We don’t much like brokenness. The world doesn’t like it and teaches us not to like it either. We must look and act like winners 24/7, as they say. Church people even get caught up in this distaste. We are supposed to say, “God is good—all the time.” Many of our brothers and sisters are committed to a prosperity gospel—follow God and all will be well with you, including more money than you need. It works—those churches are full, and ours that clings to this period of brokenness we call Lent, are not full. Yet that prosperity gospel can be described by an old fashioned church word—heresy. It has little to do with the actual Christian faith.
That’s because it has precious to do with real life. It does not take into account how far short of paradise even the most well-off of us live. It does not take into account the frequent exhaustion at the end of a time of testing, real faith-shaking testing.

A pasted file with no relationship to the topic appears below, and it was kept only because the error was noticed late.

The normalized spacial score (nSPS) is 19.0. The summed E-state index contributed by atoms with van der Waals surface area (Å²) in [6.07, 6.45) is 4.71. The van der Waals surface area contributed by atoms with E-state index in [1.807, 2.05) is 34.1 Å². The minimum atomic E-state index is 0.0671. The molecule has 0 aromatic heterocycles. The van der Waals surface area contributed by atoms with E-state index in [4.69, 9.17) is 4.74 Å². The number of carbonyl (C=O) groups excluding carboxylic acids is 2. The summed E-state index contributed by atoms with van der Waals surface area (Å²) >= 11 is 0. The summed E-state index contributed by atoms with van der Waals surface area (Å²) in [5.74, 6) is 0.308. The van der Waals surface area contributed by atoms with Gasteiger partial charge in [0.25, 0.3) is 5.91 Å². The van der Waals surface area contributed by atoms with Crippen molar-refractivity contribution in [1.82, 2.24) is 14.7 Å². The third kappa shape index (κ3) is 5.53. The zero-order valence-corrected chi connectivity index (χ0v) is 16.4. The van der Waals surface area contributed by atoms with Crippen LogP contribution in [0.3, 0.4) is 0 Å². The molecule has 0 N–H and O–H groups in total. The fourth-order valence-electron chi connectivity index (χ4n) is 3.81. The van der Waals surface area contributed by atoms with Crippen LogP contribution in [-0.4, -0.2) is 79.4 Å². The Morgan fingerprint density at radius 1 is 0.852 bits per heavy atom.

And it does not get you to what I believe is the actual “holy hallelujah,” again to use Leonard Cohen’s words. It cannot see the blaze of light in every word, broken or not.
Why the need to dwell on this unpleasantness? Why drag us into the muck of brokenness? Two reasons.
First of all, it is real. We are all broken, or, as I have put it before, we are all a mess. If you’re not you really don’t need to be here. It is not a good thing that folks out there think of church as the place where people gather who’ve got life together, rather than the place where broken people gather to cling to life.
One of things I discovered in my most recent time of illness was a whole group of people who feel excluded from religion in general and the church in particular—those suffering from mental illness. They/we are probably the most obviously long-term broken people in our midst. We suffer in a way of which we are not encouraged to speak. We ourselves are plagued by our own sense of failure as human beings, and others just don’t want to deal with it—it’s too scary.